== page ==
Click here to visit Diane Feinstein's official Senate website. [http://www.senate.gov/~feinstein/] ROBERT RUBIN, former Sec. of the Treasury
The case for this investment banker and former treasury secretary is simplest of all the potential Jewish veeps: Rubin was instrumental to the record economic boom of the '90s, would remind voters of ongoing prosperity, and associate Gore's name with the ability to keep the boom humming. On this point, stereotypes about Jews and money might actually help a Gore ticket, because some voters would assume that since Rubin is Jewish, he would know what he's doing and make smart decisions for the economy. (This might be called the Fujimoro Factor: Peruvian voters initially elected Alberto Fujimoro because they assumed his Japanese ancestry meant he'd be super-efficient.) Rubin's downside is the flip side of his positive: A Jewish banker from Manhattan--how's that gonna play in Georgia?

Click here to read a bio of Robert Rubin when he was Secretary of the Treasury. [http://www.treas.gov/press/officers/rubin.html] RUSSELL FEINGOLD, SENATOR (WI)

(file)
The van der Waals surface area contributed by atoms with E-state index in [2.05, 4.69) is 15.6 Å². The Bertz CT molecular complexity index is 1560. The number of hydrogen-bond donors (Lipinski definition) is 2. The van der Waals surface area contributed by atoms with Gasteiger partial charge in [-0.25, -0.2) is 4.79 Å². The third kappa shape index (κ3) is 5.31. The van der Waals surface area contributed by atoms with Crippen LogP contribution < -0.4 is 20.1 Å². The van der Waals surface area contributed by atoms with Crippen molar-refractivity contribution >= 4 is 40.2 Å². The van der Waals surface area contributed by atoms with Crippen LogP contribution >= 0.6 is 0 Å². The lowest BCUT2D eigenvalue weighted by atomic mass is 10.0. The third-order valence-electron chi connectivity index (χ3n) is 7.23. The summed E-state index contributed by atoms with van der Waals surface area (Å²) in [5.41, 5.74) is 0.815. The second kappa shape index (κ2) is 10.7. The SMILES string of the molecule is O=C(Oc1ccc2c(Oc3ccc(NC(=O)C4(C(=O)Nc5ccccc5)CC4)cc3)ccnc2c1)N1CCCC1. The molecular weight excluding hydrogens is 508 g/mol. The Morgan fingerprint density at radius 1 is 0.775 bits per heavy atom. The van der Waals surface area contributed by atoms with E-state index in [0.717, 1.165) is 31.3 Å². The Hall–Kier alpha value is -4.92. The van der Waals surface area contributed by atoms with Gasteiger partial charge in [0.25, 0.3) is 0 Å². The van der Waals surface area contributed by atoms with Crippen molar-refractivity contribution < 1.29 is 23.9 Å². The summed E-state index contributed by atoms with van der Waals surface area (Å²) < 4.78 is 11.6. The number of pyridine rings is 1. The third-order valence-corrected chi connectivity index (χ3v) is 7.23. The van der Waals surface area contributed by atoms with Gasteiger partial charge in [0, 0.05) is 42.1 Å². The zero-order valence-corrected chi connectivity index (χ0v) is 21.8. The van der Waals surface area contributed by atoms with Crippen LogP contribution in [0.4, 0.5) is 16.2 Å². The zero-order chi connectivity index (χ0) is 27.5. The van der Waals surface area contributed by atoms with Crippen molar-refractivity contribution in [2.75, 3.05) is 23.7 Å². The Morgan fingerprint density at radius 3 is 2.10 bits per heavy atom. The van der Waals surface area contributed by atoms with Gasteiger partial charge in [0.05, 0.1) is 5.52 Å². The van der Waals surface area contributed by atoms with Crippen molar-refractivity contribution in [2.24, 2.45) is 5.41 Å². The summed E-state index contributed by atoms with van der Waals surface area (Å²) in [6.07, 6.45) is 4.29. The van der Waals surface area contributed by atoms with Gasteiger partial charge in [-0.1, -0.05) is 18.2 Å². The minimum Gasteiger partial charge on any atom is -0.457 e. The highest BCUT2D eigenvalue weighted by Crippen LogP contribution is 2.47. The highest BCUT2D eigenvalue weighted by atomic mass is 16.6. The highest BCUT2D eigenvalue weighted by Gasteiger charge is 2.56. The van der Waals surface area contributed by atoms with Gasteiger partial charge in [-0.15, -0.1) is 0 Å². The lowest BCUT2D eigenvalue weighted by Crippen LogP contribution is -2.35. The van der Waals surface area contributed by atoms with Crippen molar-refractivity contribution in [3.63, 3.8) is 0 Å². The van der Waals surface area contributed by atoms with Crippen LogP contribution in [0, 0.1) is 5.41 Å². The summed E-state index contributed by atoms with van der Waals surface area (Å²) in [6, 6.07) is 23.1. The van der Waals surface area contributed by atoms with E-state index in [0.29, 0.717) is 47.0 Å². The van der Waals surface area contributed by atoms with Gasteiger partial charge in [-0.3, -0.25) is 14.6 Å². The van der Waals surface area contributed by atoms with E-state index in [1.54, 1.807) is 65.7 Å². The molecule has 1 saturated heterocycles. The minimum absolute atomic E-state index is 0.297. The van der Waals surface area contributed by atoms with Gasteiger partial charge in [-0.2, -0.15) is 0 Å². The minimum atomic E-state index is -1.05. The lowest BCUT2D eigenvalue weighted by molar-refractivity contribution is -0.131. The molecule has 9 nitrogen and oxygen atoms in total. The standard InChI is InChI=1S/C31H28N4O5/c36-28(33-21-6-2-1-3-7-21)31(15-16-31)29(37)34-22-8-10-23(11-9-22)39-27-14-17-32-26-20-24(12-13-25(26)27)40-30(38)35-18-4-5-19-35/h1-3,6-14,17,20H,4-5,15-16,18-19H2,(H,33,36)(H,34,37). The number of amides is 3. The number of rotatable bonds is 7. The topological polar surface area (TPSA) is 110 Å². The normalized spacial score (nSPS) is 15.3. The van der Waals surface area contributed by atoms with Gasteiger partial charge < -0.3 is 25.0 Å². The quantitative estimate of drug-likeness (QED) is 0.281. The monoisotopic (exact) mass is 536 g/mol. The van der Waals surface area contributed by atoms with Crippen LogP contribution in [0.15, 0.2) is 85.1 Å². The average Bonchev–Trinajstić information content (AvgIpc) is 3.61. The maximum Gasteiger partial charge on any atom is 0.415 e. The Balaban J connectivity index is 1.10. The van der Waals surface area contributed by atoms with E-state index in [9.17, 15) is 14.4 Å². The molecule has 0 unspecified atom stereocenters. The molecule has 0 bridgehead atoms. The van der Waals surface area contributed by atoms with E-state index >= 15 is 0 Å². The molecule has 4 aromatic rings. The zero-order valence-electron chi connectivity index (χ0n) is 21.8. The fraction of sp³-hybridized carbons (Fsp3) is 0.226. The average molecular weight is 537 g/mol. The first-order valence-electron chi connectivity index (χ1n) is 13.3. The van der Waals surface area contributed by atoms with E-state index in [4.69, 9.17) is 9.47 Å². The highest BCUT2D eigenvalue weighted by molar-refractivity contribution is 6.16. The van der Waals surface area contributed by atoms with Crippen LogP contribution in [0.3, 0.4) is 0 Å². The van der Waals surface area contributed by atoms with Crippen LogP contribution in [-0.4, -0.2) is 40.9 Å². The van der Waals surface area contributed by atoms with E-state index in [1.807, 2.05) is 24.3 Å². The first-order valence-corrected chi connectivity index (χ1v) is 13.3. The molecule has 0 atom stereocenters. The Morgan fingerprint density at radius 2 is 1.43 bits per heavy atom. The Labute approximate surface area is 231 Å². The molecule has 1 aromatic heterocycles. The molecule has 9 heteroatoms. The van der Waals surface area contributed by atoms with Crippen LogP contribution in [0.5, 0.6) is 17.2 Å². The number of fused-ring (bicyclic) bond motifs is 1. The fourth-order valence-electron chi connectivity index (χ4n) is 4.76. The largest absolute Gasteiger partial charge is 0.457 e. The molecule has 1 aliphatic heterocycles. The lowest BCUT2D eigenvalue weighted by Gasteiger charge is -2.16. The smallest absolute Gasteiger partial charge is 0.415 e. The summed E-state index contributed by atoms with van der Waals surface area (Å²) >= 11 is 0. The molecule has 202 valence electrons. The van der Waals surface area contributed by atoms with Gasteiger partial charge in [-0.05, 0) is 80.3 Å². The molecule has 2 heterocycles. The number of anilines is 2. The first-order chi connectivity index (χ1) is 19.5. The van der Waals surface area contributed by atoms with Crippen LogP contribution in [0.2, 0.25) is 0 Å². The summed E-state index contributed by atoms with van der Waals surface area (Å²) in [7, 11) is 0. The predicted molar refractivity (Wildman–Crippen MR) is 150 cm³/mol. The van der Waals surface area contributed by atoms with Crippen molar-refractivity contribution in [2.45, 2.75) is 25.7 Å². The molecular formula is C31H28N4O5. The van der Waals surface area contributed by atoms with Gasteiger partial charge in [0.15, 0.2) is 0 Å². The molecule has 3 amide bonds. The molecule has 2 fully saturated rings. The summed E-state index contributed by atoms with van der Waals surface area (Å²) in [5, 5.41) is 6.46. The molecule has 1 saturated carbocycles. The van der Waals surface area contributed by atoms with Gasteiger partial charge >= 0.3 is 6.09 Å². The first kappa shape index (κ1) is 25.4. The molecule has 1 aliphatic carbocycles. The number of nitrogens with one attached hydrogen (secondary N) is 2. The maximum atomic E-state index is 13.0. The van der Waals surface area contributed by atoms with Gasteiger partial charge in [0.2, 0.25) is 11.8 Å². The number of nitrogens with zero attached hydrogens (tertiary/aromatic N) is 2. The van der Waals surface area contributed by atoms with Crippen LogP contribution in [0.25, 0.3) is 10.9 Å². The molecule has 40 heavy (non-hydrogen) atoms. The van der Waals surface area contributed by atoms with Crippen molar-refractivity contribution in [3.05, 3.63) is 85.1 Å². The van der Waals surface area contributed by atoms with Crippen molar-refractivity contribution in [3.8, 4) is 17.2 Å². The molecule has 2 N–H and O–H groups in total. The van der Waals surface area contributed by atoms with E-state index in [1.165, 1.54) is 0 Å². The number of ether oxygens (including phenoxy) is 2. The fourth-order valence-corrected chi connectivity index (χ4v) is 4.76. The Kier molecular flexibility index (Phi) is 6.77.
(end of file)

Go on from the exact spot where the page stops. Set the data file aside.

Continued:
As the other half of the McCain-Feingold campaign-finance reform team, he could bring to the ticket an important issue that voters really care about and neither Bush nor Gore has traction on. All those Buddhist temple jokes and the chance of a special prosecutor looking into Gore's fundraising might fade as concerns if Gore ran with a prominent advocate of soft-money reform. And Feingold really showed some mettle in the 1998 election, just barely winning after he refused PAC money, despite running against a wealthy opponent. Downsides: He doesn't bring a big swing state (Wisconsin has recently voted Democratic anyway), and he's yet another Rhodes Scholar (aren't you sick of them?). Feingold was the only Senate Democrat who voted against the motion to dismiss the impeachment charge against Clinton, which Gore may not care about but Clinton still smarts over, and Gore needs the president's enthusiastic support. Finally, Feingold's reputation is that of a self-impressed windbag. He is often hard to take, and Gore seems to want someone he can genuinely work with, as Clinton genuinely worked with him.